Many of us with chronic illness need to assess our situations on a continual basis and make changes where necessary. If we find that our current jobs are too taxing, we need to change our course and seek employment that will suit our circumstances. It is not unheard of for those living with chronic illness to work 100% remote because the demands of commuting and being at the office are too much. Finding jobs we can do and having supportive employers make all of the difference in our world.

My Experience with Chronic Illness

As I got older and as my condition progressed, I found myself having less energy to get all the things done that I needed to in a day. I have Mitochondrial Myopathy, a form of Mitochondrial Disease. As the disease progresses, the sufferer contends with less energy because more of the mitochondria start to fail. The mitochondria are the power houses of our cells, and they provide us with the energy to function and sustain life. In addition to contending with less energy, I have also experienced more nerve pain.

At first, I was able to commute and work at the office with some difficulty, but it was manageable. I needed to be careful how many other activities I did outside of work that would sap my energy. I had a rule that household chores and errands could not be done during the week as I could not work and take care of my chores and errands. Commuting on public transportation to and from work almost three hours each way took lots out of me. And of course, I also had to work eight plus hours a day. This strategy of handling chores and errands only on weekends worked for me for many years. Then, my health deteriorated so much that this strategy no longer worked.

Now, things are different. I must work from home as a 100% remote worker. I simply do not have the health or energy to commute and work in an office setting. Quite often, I work from my bed. I am thankful that my employer is accommodating and understands what I need in order for me to continue to do the job that I love. I am thankful I have a large support network who understands me and who is willing to work with me and love me struggles and all.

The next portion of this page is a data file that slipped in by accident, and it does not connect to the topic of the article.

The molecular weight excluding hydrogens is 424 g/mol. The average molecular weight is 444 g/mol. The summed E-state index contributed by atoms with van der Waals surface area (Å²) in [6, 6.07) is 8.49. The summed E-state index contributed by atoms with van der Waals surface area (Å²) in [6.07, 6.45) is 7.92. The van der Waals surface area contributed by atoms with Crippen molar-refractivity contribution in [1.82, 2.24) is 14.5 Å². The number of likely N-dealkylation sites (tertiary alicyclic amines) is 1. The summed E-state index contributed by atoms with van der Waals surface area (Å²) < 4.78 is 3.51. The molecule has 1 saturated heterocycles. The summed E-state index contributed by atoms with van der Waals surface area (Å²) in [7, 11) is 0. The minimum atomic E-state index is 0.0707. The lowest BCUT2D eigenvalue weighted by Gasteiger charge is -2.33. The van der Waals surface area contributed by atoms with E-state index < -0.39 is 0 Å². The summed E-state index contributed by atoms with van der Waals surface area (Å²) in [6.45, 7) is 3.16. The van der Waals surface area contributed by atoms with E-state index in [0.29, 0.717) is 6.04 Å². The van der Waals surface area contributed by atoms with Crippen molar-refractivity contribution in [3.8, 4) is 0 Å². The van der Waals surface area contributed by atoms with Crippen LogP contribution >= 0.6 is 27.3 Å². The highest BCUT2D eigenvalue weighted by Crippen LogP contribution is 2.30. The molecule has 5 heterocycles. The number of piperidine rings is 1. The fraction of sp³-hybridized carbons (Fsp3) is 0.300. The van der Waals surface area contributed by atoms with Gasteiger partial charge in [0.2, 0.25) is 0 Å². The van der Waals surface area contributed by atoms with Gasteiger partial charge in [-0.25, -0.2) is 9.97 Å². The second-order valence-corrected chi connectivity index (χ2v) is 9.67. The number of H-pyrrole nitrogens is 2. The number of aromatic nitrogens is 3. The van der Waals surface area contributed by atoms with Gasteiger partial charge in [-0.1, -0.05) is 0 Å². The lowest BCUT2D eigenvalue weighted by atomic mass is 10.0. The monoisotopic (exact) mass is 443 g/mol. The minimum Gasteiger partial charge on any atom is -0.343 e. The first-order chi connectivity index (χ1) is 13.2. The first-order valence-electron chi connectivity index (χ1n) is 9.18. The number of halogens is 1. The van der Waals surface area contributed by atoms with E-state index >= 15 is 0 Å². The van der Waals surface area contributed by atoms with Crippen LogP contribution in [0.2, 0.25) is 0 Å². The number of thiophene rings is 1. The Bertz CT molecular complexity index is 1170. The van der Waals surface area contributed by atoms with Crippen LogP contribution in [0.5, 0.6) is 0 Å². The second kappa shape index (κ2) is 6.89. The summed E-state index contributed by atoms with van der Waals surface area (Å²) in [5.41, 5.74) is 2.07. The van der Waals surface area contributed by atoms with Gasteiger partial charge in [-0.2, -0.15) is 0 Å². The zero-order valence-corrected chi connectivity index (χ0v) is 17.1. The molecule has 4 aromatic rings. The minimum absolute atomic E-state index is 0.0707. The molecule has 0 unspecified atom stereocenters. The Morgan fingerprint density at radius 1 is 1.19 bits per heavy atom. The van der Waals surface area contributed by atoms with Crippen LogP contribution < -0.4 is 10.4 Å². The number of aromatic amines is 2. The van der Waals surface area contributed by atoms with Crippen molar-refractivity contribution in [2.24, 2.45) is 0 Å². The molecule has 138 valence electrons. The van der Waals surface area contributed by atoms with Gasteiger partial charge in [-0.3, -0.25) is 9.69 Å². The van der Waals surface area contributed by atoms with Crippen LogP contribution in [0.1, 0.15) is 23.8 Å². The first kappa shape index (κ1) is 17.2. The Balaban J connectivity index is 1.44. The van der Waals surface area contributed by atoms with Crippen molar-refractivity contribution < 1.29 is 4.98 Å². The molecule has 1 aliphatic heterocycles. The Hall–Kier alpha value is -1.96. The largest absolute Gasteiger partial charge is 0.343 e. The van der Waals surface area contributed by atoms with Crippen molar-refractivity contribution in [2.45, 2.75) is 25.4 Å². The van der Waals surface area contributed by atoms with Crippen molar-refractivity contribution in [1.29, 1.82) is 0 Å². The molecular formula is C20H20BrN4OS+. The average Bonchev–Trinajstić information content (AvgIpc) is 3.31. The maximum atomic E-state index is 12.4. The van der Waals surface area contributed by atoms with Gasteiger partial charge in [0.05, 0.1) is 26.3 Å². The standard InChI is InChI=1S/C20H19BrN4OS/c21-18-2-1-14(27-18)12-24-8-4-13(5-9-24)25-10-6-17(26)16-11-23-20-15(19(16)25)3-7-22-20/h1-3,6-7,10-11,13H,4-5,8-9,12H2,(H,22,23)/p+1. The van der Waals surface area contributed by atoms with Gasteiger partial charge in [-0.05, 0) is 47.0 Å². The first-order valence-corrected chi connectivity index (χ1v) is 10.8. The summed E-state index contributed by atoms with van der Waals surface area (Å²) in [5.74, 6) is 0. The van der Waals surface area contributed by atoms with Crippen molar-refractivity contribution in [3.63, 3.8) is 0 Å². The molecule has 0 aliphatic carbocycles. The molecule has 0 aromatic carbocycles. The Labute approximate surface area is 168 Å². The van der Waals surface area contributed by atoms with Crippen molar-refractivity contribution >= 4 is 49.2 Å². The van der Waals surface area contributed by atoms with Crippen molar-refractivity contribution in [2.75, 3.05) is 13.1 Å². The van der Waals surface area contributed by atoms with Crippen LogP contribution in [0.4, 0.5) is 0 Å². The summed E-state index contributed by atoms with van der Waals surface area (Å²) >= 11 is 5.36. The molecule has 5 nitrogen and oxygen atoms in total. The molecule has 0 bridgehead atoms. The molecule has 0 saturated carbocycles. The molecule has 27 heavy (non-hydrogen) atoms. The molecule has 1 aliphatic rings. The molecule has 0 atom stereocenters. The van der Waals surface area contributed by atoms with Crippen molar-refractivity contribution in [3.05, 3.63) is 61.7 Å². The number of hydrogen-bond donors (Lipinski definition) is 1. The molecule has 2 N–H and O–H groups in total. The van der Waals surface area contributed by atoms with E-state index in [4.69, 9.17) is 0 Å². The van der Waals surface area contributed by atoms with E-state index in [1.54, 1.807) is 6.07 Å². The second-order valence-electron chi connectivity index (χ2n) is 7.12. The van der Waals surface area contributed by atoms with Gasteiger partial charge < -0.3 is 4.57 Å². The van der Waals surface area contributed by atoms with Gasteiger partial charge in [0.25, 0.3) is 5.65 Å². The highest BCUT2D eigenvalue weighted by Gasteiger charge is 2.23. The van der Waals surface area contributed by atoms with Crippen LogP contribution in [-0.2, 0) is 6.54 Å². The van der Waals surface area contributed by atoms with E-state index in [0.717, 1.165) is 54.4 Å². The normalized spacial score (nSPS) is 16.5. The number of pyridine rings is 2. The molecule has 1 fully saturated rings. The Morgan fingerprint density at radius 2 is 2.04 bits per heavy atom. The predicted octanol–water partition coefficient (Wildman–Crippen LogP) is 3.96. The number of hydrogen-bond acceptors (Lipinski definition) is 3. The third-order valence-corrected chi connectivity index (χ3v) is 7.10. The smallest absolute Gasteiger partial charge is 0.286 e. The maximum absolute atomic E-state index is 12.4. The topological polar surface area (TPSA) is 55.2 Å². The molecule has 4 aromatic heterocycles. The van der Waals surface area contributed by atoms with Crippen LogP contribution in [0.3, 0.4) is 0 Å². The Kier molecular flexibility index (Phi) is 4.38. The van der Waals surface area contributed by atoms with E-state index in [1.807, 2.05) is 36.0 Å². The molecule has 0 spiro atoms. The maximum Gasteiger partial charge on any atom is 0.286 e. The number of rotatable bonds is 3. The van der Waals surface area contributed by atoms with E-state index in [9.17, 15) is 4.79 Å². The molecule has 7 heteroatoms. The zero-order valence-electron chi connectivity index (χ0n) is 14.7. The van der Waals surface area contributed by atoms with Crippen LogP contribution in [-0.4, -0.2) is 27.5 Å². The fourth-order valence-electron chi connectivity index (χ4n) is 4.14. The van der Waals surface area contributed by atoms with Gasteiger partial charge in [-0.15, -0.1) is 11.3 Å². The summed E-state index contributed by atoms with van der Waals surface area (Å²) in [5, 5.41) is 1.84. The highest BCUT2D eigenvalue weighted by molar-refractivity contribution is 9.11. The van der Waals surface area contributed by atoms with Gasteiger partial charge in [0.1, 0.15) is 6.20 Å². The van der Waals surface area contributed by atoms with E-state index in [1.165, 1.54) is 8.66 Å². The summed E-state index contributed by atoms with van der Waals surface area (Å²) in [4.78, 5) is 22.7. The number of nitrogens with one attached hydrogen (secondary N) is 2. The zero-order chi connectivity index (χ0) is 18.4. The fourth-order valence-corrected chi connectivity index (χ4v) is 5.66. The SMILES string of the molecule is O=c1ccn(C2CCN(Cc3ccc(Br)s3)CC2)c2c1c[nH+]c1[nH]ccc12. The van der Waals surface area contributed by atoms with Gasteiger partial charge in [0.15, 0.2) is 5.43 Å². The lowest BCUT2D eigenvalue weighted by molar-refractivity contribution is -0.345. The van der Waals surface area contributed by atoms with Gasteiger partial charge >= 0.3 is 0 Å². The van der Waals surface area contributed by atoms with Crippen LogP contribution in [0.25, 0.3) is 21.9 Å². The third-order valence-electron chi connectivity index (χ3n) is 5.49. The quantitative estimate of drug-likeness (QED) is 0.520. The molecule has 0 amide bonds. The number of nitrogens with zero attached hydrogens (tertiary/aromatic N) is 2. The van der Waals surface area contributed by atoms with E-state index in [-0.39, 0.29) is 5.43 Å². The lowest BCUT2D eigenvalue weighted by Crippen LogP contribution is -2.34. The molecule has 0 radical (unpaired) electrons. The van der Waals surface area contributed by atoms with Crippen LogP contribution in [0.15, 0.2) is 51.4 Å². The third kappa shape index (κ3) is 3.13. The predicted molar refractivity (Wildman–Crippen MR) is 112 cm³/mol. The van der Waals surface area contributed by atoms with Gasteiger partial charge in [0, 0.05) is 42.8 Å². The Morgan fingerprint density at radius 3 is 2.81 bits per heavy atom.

For those of us who live with chronic illness, we need love, compassion and understanding. If we tell you our energy levels are low, please accept that and show us all the love and compassion you can. If we need help with activities, please extend your hand without judgment. Also, understand that just because we could do something yesterday does not mean we can do it today because we may be too tired or in too much pain. Also, do not consider us to be lazy. Sometimes, even the smallest activities cause us to feel like we want to fall out. Being part of this chronic illness journey is tough enough, but your love and understanding can make a significant difference in our lives.

More About My Book-Updates and Resources!

First, a big thank-you to all who have read, reviewed, and promoted my new book. We couldn’t do it without all of you!

The book is available on Amazon in paperback and Kindle formats, or from me in accessible PDF, MP3 audio (using synthesized speech), digital braille, and hard-copy braille.

Check out all the information here!

A self-narrated Audible version is planned for early 2022.

Want to learn more about the book?

Check out my interview on the BlindAbilities podcast (transcript included)

Check out a video about the book, including a short reading

My book is live-get your copy today!

I love when things happen ahead of schedule. It’s a rare joy that helps balance some of the franticness of life.

My memoir, titled Just Human: The Quest for Disability Wisdom, Respect, and Inclusion, is now available for purchase in paperback and Kindle formats here:

Accessible PDF and hard-copy braille formats are also available through direct purchase, with other formats coming soon! Email me at for more details.

About the book:

Born without sight, Dr. Arielle Silverman has never missed the visual. Being blind never bothered her much but, as she grew, she discovered others saw her blindness very differently. Many people saw her as either helpless or inspirational, but rarely did they see her as just human, with the same capacities and desires as her peers.

Arielle has spent a lifetime exploring ways to foster respect and inclusion, not only for blind people like her, but for all of us whose bodies or minds differ from the norm.